In vain the Herdman calls him back again;
The Dogs stand off afar, and bark in vain.
Some lead the groaning Waggons, loaded high
With Stuff, on Top of which the Maidens lye.
Upon tall Camels the fair Sisters ride,
And Lot talks with them both on either Side.
Another Picture to curs'd Sodom brings
Elam's proud Lord, with his three Servant Kings.
They sack the Town, and bear Lot bound away;
Whilst in a Pit the vanquish'd Bera lay,
Bury'd almost alive for Fear of Death,
But Heav'n's just Vengeance sav'd as yet his Breath.
Abraham pursues, and slays the Victor's Host,
Scarce had their Conquest leisure for a Boast.
Next this was drawn the reckless Cities' Flame,
When a strange Hell pour'd down from Heav'n there came.
Here the two Angels from Lot's Window look
With smiling Anger; the lewd Wretches, strook
With sudden Blindness, seek in vain the Door;
Their Eyes, first Cause of Lust, first Veng'eance bore.
Through liquid Air Heav'n's busie Soldiers fly,
And drive on Clouds where Seeds of Thunder lye,
Here the sad Sky glows red with dismal Streaks,
Here Lightning from it with short trembling breaks.
Here the blue Flames of scalding Brimstone fall,
Involving swiftly in one Ruin all,
The Fire of Trees and Houses mounts on high,
And meets half way new Fires that show'r from Sky.
Some in their Arms snatch their dear Babes away;
At once drop down the Fathers Arms, and they.
Some into Waters leap with kindled Hair,
And more to vex their Fate, are burnt ev'n there.
Men thought, so much a Flame by Art was shown,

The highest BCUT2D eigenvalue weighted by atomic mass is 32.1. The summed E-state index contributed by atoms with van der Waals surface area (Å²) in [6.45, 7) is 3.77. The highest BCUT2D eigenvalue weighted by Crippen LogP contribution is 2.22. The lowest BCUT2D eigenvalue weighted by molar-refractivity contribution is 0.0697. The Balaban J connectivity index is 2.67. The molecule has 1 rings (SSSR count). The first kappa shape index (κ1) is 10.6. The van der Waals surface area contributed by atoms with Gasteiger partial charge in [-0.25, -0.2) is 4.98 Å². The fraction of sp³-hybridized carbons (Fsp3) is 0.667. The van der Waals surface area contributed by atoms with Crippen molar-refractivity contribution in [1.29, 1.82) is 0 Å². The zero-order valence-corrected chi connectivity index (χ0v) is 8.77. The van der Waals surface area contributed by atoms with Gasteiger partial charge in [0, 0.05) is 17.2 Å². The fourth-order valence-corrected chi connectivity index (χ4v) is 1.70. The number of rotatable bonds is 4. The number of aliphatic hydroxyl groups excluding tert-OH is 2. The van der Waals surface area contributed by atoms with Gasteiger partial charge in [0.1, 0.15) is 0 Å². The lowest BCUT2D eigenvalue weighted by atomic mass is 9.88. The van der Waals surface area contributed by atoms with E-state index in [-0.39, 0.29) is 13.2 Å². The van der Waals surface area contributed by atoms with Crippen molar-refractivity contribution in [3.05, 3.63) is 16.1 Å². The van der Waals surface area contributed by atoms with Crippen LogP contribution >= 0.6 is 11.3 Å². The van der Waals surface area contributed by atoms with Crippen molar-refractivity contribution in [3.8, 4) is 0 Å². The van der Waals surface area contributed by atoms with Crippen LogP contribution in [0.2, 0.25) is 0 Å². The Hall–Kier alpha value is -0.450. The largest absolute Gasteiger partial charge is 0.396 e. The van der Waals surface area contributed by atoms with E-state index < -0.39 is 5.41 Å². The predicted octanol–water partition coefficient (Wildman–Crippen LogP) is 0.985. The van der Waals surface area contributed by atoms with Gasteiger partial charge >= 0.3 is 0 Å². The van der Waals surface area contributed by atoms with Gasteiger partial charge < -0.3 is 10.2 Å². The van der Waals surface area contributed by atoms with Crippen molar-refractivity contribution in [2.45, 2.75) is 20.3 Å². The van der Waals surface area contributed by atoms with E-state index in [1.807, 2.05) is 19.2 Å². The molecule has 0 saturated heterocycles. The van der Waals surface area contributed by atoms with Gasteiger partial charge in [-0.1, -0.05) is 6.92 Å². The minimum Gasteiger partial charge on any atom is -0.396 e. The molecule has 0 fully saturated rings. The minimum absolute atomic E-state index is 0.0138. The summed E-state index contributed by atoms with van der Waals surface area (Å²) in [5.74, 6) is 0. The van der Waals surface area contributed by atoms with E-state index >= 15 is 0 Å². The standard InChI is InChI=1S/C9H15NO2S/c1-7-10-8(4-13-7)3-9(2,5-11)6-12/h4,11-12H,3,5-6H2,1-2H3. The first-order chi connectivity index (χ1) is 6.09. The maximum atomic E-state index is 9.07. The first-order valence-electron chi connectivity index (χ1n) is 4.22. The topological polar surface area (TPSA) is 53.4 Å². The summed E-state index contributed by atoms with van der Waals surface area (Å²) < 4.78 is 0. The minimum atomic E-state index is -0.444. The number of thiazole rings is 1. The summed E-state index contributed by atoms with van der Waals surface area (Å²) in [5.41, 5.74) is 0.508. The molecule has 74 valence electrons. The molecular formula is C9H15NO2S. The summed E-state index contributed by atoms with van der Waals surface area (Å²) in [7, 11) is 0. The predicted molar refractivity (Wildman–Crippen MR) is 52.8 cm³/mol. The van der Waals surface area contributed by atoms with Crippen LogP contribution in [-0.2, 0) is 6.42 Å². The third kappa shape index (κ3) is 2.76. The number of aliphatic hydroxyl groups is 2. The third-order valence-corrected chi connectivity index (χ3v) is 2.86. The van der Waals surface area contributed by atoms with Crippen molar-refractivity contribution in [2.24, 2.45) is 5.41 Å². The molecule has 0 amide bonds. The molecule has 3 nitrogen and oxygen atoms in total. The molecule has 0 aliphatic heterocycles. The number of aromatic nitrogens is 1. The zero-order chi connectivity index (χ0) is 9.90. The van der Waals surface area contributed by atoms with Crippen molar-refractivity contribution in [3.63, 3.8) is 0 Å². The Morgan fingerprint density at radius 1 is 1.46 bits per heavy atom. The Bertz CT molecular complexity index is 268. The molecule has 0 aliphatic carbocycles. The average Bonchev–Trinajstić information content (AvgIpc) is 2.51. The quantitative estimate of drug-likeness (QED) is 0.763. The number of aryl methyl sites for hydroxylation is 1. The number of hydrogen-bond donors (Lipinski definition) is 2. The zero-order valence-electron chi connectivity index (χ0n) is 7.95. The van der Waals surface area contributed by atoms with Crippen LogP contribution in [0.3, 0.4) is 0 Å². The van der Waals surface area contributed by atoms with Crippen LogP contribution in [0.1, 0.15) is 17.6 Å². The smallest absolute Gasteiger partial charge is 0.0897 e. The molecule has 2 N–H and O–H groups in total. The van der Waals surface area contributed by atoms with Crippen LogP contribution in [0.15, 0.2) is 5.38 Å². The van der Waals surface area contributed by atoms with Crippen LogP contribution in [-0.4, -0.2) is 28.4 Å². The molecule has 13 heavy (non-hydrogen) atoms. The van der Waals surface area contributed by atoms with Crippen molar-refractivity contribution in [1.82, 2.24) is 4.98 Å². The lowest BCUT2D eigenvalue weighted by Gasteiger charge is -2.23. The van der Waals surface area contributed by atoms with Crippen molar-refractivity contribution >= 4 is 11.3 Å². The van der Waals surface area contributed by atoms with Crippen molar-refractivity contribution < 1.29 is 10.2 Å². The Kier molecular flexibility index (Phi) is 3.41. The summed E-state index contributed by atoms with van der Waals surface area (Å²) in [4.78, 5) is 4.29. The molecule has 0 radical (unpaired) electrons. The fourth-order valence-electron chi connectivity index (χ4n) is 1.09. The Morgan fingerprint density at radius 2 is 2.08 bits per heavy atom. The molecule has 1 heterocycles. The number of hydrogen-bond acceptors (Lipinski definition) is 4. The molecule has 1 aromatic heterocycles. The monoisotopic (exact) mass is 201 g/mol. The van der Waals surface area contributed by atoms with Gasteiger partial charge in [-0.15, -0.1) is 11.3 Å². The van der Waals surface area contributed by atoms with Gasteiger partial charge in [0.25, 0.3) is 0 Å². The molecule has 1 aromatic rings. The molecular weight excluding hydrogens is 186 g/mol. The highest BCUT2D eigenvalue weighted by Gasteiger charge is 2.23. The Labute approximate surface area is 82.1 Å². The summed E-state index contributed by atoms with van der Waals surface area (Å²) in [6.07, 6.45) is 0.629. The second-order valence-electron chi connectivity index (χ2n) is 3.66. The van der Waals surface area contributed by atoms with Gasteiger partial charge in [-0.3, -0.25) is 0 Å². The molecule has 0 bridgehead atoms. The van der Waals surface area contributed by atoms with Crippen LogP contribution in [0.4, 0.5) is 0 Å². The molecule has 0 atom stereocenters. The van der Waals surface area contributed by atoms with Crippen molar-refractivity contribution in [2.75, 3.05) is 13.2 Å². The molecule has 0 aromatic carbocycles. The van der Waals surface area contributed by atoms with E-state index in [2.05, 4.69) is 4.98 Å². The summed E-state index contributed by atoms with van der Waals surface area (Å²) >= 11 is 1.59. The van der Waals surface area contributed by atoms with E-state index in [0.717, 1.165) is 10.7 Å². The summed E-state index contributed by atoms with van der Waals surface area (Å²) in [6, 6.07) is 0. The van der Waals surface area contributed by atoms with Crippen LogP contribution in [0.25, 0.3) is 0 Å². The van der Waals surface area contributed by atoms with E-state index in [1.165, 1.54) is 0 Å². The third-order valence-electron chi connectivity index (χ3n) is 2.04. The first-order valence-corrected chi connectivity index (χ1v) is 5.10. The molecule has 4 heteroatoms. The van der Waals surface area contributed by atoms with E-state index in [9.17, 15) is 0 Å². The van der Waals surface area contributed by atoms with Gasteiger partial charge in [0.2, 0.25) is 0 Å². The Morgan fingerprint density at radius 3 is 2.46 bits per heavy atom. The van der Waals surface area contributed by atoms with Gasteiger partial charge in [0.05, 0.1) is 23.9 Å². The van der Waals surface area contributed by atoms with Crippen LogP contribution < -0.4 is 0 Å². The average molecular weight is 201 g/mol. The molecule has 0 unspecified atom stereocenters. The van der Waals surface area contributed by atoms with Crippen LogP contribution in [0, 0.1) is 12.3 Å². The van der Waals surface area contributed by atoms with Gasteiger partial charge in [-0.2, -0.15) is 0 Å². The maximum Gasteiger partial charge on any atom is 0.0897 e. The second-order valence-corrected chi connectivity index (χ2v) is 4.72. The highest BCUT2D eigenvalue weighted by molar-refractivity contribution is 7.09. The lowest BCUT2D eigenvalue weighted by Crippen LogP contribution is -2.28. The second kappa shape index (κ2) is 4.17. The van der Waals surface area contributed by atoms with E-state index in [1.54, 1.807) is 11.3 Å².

The Picture's self would fall in Ashes down.
Afar old Lot tow'ard little Zoar hies,
And dares not move (good Man) his weeping Eyes.
Behind his Wife stood ever fix'd alone;
No more a Woman, not yet quite a Stone.
A lasting Death seiz'd on her turning Head;
One Cheek was rough and white, the other red,
And yet a Cheek; in vain to speak she strove;
Her Lips, tho' Stone, a little seem'd to move.
One Eye was clos'd, surpris'd by sudden Night,
The other trembled still with parting Light.
The Wind admir'd, which her Hair loosely bore,
Why it grew stiff, and now would play no more.
To Heav'n she lifted up her freezing Hands,
And to this Day a Suppliant Pillar stands.
She try'd her heavy Foot from Ground to rear,
And rais'd the Heel, but her Toe's rooted there:
Ah foolish Woman! who must always be
A sight more strange, than that she turn'd to see!
Whilst David fed with these his curious Eye,
The Feast is now serv'd in, and down they lye.
Moab a Goblet takes of massie Gold,
Which Zippor, and from Zippor all of old
Quaft to their Gods and Friends; an Health goes round
In the brisk Grape of Arnon's richest Ground.
Whilst Melchor to his Harp with wondrous Skill
(For such were Poets then, and should be still)
His noble Verse through Nature's Secrets lead;
He sung what Spirit thro' the whole Mass is spread,
Ev'ry where All; how Heav'ns God's Law approve,
And think it Rest eternally to move.
How the kind Sun usefully comes and goes,
Wants it himself, yet gives to Man Repose.
How his round Journey does for ever last,
And how he baits at ev'ry Sea in haste.
He sung how Earth blots the Moon's gilded Wane,
Whilst foolish Men beat sounding Brass in vain,
Why the Great Waters her slight Horns obey,
Her changing Horns, not constanter than they;
He sung how grisly Comets hang in Air,
Why Sword and Plagues attend their fatal Hair,